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Siarad Cymraeg!

Moving on from Ushuaia to Trelew, Patagonia brought me closer to my final destination in Argentina and, in a strange way, closer "home"...!
During my first full day in Trelew (a town established by a certain Mr. Lewis!) I ventured on the local buses to visit two of the main communities in the Chubut valley - Dolavon (a town meaning "river meadow", reflecting the vast network of irrigation channels, waterwheels and fertile land established here) and Gaiman (a name meaning "arrow / stoney point"  not given by the Welsh pioneers who settled here but the earlier native Tehuelche inhabitants who wintered in the area.)
Both small, rural communities had a genteel, stately charm, their scattered low rise buildings perhaps reflecting the key priorities of those early settlers - chapels (Tabernacl, Bethel and Bethlehem amongst them), co-operative stores ( for selling produce and acquiring materials imported from home) and railways (quaint stations, tunnels and warehouses) harking back to the time when the iron roads opened up the valley, connecting its inhabitants with the sea port of Puerto Madryn were those first welsh immigrants landed on Argentinian soil seeking to build a new life far from Wales...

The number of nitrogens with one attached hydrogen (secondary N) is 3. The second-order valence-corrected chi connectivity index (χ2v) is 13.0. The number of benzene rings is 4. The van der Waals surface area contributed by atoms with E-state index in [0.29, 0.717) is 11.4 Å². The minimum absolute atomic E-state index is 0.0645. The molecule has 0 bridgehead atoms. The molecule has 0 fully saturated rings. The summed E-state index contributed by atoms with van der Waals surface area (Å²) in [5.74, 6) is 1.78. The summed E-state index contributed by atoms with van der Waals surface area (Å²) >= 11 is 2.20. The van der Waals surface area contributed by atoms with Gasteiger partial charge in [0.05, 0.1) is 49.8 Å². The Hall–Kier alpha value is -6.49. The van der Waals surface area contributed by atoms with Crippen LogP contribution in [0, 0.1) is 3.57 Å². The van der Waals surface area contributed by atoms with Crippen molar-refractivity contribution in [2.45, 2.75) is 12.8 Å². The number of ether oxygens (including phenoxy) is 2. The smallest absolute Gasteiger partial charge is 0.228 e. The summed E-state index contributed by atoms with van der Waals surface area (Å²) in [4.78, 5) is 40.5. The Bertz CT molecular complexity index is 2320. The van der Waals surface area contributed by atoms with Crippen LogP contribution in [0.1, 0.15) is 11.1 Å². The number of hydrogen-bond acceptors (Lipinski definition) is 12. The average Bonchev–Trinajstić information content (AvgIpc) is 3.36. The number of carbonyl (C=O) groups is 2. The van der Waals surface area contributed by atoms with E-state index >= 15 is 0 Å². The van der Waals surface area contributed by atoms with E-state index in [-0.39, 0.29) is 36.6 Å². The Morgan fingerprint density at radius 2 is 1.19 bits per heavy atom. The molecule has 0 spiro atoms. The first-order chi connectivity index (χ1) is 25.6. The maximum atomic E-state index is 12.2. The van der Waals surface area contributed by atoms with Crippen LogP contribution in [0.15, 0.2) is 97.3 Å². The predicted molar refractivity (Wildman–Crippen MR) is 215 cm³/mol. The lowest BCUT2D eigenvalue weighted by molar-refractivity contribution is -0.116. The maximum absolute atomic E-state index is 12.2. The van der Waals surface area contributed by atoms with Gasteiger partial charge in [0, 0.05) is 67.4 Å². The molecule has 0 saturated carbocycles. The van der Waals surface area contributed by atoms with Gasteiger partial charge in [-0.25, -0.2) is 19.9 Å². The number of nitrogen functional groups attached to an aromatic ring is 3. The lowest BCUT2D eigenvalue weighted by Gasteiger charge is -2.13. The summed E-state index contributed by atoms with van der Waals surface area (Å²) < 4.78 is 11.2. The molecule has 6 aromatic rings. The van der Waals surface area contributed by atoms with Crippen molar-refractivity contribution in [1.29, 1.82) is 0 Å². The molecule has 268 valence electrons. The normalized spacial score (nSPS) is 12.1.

That welsh connection is still very strong, despite the arrival of other immigrants from Italy and Spain and, wandering around Jones Street and Evans Avenue (!!!!) some people would come out and want to chat with this visiting stranger and practice their Welsh - often with an added smattering of Spanish for good measure...
Indeed, for me, it was a joyful (if rather bizarre!) occasion to have a long and meaningful conversation with the manager of Gaiman's civic museum in Welsh!!
I really did feel "at home" some 2,000 miles from North Wales....

Comments

  1. Dw i’n hapus iawn oeddet ti’n medru siarad Cymraeg ym Mhatagonia! Da iawn i ti!

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